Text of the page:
Google Glass Due to Launch to Consumers in 2014?
It appears as something straight out of a Science-Fiction movie yet internet giant, Google, are actually attempting to make it a reality. In Mid-2012 Google gave the world its first glimpse of what they are hoping to be a revolutionary product, a wearable computer called Glass. The concept is to allow users to experience a completely hands-free smartphone through Augmented Reality. Google Glass will allow users to do pretty much everything they expect their smartphones to achieve, but in a completely different perspective. It will give users the ability to summon information such as the weather or find traffic information through Google’s Now service. In addition to this, Google Glass will take pictures and record video at the users command.
It is an amazingly unique product and has caught the attention of thousands of people across the globe over the last two years since its introduction. In 2013 Google actually gave certain people the opportunity to own and test Glass through an explorer project, this was mostly aimed at technology journalists and those who attract a lot of attention, but it came at a price. The so-called Google Explorers had to dig deep and find $1500 to purchase an explorer edition of Glass. The first edition of Google’s new product seemed to gather positive reviews and many people spoke of how well-built the product was and what it could do.
There were negatives though. Google Glass received heavy criticism over privacy concerns especially if those around the users were unaware that they were being filmed or having their photograph taken without their consent. The product was also criticised for being anti-social, Mashable released a video late last year showing how anti-social the product can be. The video revealed how disconnected the user can be from the outside world and how others around you react to the realisation of being filmed. In fact, both of these negative reactions to Glass coined their own meme in 2013, many technology sites advised users not to be Glass-Holes.
Google are due to release Glass to consumers for the first time at some point during 2014 and it could possibly be shown off in its public-release form for the first time at CES this month. In recent days Technology evangelist, Robert Scoble has revealed why he believes that this is not the year for Glass. The fact that Scoble has previously built up massive support for Glass only to pile on the negatives has surprised many, but he commented that the price is going to be a major factor this year. Indeed, users should not expect to pay the $1500 that Google asked beta users to pay, but it is still going to be an expensive purchase. Robert Scoble is expecting Glass to be hitting at least the $500 price-tag in 2014 and says that its going to be a few revisions and price-drops before consumers become truly interested, he expects this to be about 2016.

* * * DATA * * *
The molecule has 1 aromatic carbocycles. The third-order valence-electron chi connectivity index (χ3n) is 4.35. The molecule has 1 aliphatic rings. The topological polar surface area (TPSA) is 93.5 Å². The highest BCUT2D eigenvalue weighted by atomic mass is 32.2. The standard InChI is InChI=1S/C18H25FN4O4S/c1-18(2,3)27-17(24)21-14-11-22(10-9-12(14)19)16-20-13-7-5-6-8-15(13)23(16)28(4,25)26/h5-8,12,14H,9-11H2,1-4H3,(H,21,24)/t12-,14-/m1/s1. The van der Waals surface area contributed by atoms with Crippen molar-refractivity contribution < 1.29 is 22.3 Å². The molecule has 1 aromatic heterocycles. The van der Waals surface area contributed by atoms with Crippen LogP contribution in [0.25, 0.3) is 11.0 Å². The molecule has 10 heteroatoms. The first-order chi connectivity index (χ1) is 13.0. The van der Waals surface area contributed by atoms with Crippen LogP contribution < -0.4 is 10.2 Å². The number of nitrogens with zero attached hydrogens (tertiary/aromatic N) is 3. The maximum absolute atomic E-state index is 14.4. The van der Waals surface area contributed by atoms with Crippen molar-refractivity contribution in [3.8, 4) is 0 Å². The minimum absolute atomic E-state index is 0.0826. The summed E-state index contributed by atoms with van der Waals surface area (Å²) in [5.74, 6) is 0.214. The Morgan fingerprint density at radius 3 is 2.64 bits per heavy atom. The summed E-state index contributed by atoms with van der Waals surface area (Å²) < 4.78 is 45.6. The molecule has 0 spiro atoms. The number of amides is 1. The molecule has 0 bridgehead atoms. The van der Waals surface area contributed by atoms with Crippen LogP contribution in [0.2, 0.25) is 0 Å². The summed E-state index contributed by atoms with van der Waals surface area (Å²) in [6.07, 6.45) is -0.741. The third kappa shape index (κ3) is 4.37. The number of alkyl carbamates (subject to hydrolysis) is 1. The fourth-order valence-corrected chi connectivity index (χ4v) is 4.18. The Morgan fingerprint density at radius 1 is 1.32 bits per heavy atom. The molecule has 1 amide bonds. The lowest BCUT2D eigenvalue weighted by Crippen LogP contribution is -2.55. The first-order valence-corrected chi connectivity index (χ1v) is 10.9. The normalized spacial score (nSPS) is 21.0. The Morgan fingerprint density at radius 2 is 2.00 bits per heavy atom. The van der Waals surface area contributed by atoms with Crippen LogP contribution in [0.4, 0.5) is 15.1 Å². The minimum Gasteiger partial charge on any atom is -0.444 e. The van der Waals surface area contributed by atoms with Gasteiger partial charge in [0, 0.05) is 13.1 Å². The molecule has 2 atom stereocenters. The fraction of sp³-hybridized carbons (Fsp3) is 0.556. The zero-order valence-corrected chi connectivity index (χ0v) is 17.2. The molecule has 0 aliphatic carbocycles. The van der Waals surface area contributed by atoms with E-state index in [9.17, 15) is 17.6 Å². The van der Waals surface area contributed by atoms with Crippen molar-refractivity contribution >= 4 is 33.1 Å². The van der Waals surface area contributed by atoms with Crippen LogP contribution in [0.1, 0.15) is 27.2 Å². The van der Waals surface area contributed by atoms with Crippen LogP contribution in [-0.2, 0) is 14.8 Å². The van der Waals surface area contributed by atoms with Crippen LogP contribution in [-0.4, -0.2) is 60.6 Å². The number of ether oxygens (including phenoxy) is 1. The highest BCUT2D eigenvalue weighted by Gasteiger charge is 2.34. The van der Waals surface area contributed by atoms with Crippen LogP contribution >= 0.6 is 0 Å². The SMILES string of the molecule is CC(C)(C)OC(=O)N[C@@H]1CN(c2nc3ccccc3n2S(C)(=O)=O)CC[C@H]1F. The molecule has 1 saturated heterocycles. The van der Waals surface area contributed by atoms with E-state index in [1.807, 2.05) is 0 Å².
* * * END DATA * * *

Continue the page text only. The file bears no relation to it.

Google Glass is also being criticised this year for not being completely rounded, in the sense of it not being able to handle many applications. The product has probably undergone some revisions between the explorer and edition and the upcoming consumer edition, but again battery life has been said to be poor and the device can get fairly hot when using it for an extended period.
I cannot see Google Glass failing completely this year, there are likely to be quite a few people willing to put their cash on the table for this new revolutionary product, but I do not think that Google will hit its projected target in terms of sales. Google Glass is unique and interesting, but there are still a few things the company needs to resolve before this has any hope of hitting the big time.
About the Author Marc Evans
Nurse • Geek • Gamer • Apple Developer • Technology writer.
January 19, 2014, 2:16 pm
Hopefully they further reduce the price tag. I can’t see many people paying $500 for a pair of glasses, even if they have some cool tech inside of them. Although it does also depend on how much it costs Google to make..
January 19, 2014, 11:03 pm
I would have to agree with this. I imagine for people who don’t actually have prescription lenses, this may seem a little over priced. However, those who actually need glasses to see properly, the cost may seem worth it.
I guess it really comes down to the person in question.